Can we see you?
The Parisian group Bi Cause (because love is a right) seems to be up and running, though. They meet every week and there’s a lot on their website if you can read French (and I think you can translate sites through some kind of online magic too, no?) Apparently, there’s an article by Catherine Deschamps (who wrote the book Bisexualite Le Dernier Tabou – not translated into English as far as I know) in the newest Journal of Bisexuality - which I can't find an online link for! - talks about Bi Invisibility, something that was discussed a great deal in the English-speaking bi world 10 or 20 years ago. We now have rather a lot of spurious bi visibility – as I said before – so this kind of discussion has died away. Perhaps French pop stars don’t paw each other a la Madonna and Britney.

When in France
I have plenty of previous in France. As I wrote before, I spent part of my yearning youth in Paris. I expected to encounter bisexuality there (why?) but certainly didn’t. Instead, I found men, men and more men – pests that they were. I didn’t know till later that I was living on the edge of an upmarket red-light area.

But in the 1980s, when I worked at an organisation called the Women’s Film, TV and Video network, my colleagues and I went to the women’s film festival that was and is held annually in the Parisian suburb of Creteil. Many of the women at the festival embraced a kind of high femininity which we from the UK found both regressive and baffling. One of the festival programmes showed a woman directing a film while also wearing a ballet tutu. I mean to say?!

When we were there we (my non-sexual friends and I) went to the Turkish baths at the Mosque – and what an eye-opener that was. I’m not saying that there was any actual sex going on there between the women – oh no no no – but what there was was the highest level of sexual tension, rubbing of body lotion into one’s friends bodies, and basic staring that I have ever seen anywhere. Maybe it’s not like that now – the last time I went, I was on my own and it was entirely different – but in the 80s, it was awesome. Literally.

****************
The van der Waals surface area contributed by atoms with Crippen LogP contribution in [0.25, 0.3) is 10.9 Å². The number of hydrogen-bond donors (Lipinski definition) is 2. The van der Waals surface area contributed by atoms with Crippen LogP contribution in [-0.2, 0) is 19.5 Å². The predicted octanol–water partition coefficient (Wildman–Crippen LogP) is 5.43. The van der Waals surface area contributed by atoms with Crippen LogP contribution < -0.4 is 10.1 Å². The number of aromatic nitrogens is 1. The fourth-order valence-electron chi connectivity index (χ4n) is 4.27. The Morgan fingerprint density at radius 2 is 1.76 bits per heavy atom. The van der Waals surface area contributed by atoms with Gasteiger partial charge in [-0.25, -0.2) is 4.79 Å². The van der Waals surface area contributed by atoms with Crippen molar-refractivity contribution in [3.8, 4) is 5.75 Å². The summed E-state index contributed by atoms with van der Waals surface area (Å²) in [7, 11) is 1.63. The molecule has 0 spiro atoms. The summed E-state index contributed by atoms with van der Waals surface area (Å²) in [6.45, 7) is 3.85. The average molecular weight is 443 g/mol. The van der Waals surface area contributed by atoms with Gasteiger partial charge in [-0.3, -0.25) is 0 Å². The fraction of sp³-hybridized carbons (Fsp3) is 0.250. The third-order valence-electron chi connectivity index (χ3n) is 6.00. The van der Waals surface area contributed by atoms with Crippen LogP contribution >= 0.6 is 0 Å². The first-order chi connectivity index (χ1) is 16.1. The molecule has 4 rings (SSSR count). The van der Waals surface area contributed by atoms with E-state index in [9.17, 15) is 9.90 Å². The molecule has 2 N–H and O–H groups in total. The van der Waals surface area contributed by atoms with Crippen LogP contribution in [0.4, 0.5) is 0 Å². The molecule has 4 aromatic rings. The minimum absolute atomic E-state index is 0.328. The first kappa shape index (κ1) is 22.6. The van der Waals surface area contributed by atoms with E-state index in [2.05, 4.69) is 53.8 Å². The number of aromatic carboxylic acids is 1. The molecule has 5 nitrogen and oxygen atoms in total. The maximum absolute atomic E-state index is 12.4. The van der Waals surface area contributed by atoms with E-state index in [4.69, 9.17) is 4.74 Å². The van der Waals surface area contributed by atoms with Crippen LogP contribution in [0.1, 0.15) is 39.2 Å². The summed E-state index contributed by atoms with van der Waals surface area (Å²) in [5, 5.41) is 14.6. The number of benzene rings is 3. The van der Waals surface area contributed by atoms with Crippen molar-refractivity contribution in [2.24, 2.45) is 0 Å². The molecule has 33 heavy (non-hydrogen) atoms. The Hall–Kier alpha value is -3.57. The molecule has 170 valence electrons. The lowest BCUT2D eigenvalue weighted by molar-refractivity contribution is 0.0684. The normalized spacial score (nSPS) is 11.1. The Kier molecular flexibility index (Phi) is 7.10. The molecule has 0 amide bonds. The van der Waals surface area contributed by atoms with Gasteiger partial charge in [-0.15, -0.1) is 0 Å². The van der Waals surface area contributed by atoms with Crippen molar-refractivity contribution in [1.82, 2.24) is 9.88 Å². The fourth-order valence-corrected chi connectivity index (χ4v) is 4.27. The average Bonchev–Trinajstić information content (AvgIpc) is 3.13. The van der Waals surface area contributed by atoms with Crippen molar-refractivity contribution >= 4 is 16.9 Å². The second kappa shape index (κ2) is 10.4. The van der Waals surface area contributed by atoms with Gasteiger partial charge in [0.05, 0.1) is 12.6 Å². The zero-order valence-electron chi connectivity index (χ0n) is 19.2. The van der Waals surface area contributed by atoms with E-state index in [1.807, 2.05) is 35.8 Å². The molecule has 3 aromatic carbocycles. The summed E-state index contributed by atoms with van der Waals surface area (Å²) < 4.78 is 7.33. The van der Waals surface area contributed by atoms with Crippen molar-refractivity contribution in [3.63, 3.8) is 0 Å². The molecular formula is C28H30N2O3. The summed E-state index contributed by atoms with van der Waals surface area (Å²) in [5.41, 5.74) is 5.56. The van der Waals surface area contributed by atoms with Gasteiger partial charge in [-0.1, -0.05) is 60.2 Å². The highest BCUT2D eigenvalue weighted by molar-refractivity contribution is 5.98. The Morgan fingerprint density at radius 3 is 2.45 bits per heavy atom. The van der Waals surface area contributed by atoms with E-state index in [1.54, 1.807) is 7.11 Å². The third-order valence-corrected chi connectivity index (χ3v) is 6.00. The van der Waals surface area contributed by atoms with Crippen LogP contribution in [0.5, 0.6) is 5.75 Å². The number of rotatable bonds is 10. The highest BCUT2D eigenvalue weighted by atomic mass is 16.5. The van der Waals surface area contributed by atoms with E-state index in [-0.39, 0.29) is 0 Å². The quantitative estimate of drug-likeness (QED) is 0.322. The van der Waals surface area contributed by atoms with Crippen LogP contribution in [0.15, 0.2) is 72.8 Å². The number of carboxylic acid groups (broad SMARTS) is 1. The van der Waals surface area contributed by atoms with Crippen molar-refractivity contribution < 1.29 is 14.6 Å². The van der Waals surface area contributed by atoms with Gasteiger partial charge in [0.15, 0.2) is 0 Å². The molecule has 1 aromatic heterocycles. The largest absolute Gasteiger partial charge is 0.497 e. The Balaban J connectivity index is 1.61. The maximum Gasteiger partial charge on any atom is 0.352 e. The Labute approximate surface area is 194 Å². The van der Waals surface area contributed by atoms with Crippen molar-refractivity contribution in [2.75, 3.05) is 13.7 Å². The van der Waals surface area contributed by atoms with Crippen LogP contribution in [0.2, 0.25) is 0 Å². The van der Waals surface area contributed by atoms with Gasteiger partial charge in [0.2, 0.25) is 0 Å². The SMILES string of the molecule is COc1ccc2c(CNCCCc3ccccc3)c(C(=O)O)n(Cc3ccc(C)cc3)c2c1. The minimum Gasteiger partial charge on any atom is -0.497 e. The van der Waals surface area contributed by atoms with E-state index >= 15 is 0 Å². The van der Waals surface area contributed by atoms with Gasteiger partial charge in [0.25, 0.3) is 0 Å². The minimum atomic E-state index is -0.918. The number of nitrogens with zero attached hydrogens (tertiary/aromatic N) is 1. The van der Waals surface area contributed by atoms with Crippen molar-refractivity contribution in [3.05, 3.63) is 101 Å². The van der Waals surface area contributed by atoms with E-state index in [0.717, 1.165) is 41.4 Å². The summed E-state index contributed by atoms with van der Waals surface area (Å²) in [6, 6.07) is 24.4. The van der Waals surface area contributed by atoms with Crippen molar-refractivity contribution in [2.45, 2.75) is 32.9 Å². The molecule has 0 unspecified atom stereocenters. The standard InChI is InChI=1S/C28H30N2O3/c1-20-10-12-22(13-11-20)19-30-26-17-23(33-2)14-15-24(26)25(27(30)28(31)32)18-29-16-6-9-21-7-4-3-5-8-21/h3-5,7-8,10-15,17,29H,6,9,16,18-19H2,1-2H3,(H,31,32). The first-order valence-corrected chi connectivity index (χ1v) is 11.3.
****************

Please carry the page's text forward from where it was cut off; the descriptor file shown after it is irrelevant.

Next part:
We also went to a then-famous lesbian club Le Monocle (14 blvd Edgar Quinet, in the 14th arrondissement). It was odd. Although there were women there who were obvious couples, there were also men who’d clearly gone there to gawp. Remember, this was at the time when, in the English-speaking world, lesbian-feminism ruled. I just googled the club, and it still exists – the new Monocle – as a swingers club.

That tells you a lot you need to know really. There is a massive swingers scene in Paris (just look at the loisirs section in Pariscop magazine). Man and Woman united –naturellement – but with the saucy naughtiness that stereotypical Frenchness implies.

Thursday, November 22, 2007

Underground at the House of Homosexual Culture

This coming Saturday, I’m going to be spending the day at the above, running the tea stall. There’ll be beverages, and fairy cakes – of course – and Santa’s little helpers of every gender. The wonderful writer Sarah Waters will be opening it. So if you’re in London, come on down.
I won’t be the only bi curiosity on show: those socially-minded folks The Bisexual Underground will have a stall. They meet monthly in a London pub for darts, board games, chatting and so forth.